Letter from Europe

Breaking the Ice

Issue no. 2021/1

Picture above: Celebrating the Feast of the Theophany in Russia (photo © Tsargvidon / dreamstime.com)


This weekend sees the annual ritual of the opening of the ice in anticipation of the Orthodox Feast of the Theophany on Tuesday. Often this is done by creating a hole in the shape of a cross, allowing the faithful to totally immerse themselves in icy waters.

Dear fellow travellers

Across much of eastern Europe, lakes are well and truly frozen by mid-January. With temperatures below minus 30 degrees Celsius in some areas this past week, it is now perfectly safe to venture out on the ice.

This weekend sees the annual ritual of the opening of the ice in anticipation of the Orthodox Feast of the Theophany on Tuesday. And it’s essential to cut open the ice to allow for the total immersion in icy water which is a hallmark of Theophany celebrations in Russia, Ukraine and many other parts of eastern Europe.

In western Christianity, the Feast of the Epiphany is celebrated on 6 January - and it’s most widely known as marking the moment when three kings from afar (the Magi), following a star, arrived to pay homage to the infant Jesus. The Orthodox Churches, following the old calendrical tradition, have a similar feast on 19 January, generally calling it Theophany rather than Epiphany. The eastern emphasis is on recalling Christ’s baptism in the River Jordan, and those of the faithful of a hardy disposition are inclined to imitate Christ’s triple immersion by entering a hole in an icy lake and making sure that they dip thrice below the surface of the water.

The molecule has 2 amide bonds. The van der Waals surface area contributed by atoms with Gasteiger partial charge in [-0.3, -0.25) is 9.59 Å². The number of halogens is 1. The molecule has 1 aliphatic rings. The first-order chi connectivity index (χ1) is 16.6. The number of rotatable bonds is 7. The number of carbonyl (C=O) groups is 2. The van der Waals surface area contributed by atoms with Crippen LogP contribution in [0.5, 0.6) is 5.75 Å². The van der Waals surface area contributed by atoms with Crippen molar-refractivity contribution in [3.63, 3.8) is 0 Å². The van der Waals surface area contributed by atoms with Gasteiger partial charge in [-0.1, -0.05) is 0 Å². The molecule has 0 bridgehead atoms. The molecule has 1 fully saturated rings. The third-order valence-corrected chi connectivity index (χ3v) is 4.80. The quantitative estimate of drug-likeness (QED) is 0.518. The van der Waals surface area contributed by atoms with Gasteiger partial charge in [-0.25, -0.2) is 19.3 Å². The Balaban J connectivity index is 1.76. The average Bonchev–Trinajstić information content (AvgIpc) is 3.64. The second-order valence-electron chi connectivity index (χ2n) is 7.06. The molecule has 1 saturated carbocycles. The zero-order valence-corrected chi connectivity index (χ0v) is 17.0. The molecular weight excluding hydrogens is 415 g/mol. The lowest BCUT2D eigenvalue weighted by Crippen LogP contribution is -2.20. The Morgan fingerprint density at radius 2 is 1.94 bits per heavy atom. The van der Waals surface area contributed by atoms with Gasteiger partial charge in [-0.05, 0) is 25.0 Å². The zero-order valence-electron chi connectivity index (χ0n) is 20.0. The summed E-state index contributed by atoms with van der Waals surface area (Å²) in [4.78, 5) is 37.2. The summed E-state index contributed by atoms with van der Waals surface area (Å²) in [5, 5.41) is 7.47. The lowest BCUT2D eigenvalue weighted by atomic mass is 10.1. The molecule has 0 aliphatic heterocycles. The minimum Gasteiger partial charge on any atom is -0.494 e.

It is, a Russian friend tells us, a useful annual check on how robust is her cardiovascular system, but she says it’s good for her soul too. In some communities the cutting open of the ice is done so as to expose a large hole in the shape of the Orthodox Cross - with its distinctive three cross-beams, the lower one always slanted. Ice sculptures in cruciform shapes may be constructed around the edge of the opening in the ice.

And what if there is no ice? Well, people still dive into lakes or the sea on 19 January, more than on any other winter day, and in some places there are other Theophany rituals. One we have come across is where the priests in a community take to a boat and then cast a large wooden crucifix into the waters. The faithful then dive in and save the cross.

The formal blessing of the waters is a key element of Orthodox tradition. And that takes place even in the formidable cold of Siberia. Opening the ice a day or two in advance of the Theophany is all part of the anticipation of the great blessings to come. In some places, a blowtorch may serve as a useful liturgical accessory to prevent the waters from freezing over.

In some countries, ice swimming has a general popularity that transcends the specific devotional antics around the religious celebrations on 19 January. In Finland, for example, taking a dip in a frozen lake is an established winter sport; it is called avantouinti and appeals to Finns of all ages.

From the White Sea to the Carpathians, from the shores of the Baltic east to the Urals, this coming Tuesday sees a remarkable piece of chilly devotional theatre as thousands of people who would not think of themselves as ice swimmers take to the water.

Nicky Gardner and Susanne Kries
(editors, hidden europe magazine)

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